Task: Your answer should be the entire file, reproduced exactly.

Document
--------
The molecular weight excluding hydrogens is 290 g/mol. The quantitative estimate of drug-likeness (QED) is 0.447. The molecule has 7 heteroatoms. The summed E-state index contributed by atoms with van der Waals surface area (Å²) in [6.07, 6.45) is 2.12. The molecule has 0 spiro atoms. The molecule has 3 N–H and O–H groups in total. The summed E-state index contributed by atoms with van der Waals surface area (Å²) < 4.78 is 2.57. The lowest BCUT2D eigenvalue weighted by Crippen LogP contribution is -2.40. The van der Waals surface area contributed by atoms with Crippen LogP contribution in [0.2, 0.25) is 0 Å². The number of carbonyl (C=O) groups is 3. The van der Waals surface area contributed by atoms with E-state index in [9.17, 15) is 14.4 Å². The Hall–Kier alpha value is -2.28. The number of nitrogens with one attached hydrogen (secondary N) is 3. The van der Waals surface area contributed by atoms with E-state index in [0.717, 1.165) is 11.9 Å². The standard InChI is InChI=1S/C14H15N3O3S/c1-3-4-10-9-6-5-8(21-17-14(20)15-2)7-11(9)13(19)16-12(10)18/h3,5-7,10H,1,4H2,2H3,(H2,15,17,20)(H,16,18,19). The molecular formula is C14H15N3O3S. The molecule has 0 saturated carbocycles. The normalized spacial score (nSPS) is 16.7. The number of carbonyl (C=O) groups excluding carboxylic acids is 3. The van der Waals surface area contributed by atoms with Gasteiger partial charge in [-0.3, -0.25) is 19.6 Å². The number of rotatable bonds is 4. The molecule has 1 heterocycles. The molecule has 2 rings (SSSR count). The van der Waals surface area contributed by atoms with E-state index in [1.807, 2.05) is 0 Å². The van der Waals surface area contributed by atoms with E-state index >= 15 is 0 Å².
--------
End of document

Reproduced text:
The molecular weight excluding hydrogens is 290 g/mol. The quantitative estimate of drug-likeness (QED) is 0.447. The molecule has 7 heteroatoms. The summed E-state index contributed by atoms with van der Waals surface area (Å²) in [6.07, 6.45) is 2.12. The molecule has 0 spiro atoms. The molecule has 3 N–H and O–H groups in total. The summed E-state index contributed by atoms with van der Waals surface area (Å²) < 4.78 is 2.57. The lowest BCUT2D eigenvalue weighted by Crippen LogP contribution is -2.40. The van der Waals surface area contributed by atoms with Crippen LogP contribution in [0.2, 0.25) is 0 Å². The number of carbonyl (C=O) groups is 3. The van der Waals surface area contributed by atoms with E-state index in [9.17, 15) is 14.4 Å². The Hall–Kier alpha value is -2.28. The number of nitrogens with one attached hydrogen (secondary N) is 3. The van der Waals surface area contributed by atoms with E-state index in [0.717, 1.165) is 11.9 Å². The standard InChI is InChI=1S/C14H15N3O3S/c1-3-4-10-9-6-5-8(21-17-14(20)15-2)7-11(9)13(19)16-12(10)18/h3,5-7,10H,1,4H2,2H3,(H2,15,17,20)(H,16,18,19). The molecular formula is C14H15N3O3S. The molecule has 0 saturated carbocycles. The normalized spacial score (nSPS) is 16.7. The number of carbonyl (C=O) groups excluding carboxylic acids is 3. The van der Waals surface area contributed by atoms with Gasteiger partial charge in [-0.3, -0.25) is 19.6 Å². The number of rotatable bonds is 4. The molecule has 1 heterocycles. The molecule has 2 rings (SSSR count). The van der Waals surface area contributed by atoms with E-state index in [1.807, 2.05) is 0 Å². The van der Waals surface area contributed by atoms with E-state index >= 15 is 0 Å².